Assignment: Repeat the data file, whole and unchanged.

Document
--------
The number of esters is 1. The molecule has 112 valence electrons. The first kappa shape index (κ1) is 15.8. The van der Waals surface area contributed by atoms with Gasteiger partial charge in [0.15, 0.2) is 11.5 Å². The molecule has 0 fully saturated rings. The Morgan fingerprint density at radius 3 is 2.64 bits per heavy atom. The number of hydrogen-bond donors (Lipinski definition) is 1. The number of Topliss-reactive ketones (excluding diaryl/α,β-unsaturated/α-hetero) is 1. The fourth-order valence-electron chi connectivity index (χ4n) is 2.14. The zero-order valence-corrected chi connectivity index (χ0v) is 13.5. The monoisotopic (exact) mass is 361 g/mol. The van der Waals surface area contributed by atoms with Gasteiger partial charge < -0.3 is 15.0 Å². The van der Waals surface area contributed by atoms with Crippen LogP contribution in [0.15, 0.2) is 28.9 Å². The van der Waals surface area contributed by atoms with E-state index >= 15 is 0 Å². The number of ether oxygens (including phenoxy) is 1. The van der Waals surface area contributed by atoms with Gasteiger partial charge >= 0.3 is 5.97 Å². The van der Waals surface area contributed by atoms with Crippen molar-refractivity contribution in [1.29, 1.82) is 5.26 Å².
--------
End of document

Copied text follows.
The number of esters is 1. The molecule has 112 valence electrons. The first kappa shape index (κ1) is 15.8. The van der Waals surface area contributed by atoms with Gasteiger partial charge in [0.15, 0.2) is 11.5 Å². The molecule has 0 fully saturated rings. The Morgan fingerprint density at radius 3 is 2.64 bits per heavy atom. The number of hydrogen-bond donors (Lipinski definition) is 1. The number of Topliss-reactive ketones (excluding diaryl/α,β-unsaturated/α-hetero) is 1. The fourth-order valence-electron chi connectivity index (χ4n) is 2.14. The zero-order valence-corrected chi connectivity index (χ0v) is 13.5. The monoisotopic (exact) mass is 361 g/mol. The van der Waals surface area contributed by atoms with Gasteiger partial charge < -0.3 is 15.0 Å². The van der Waals surface area contributed by atoms with Crippen LogP contribution in [0.15, 0.2) is 28.9 Å². The van der Waals surface area contributed by atoms with E-state index >= 15 is 0 Å². The number of ether oxygens (including phenoxy) is 1. The van der Waals surface area contributed by atoms with Gasteiger partial charge >= 0.3 is 5.97 Å². The van der Waals surface area contributed by atoms with Crippen molar-refractivity contribution in [1.29, 1.82) is 5.26 Å².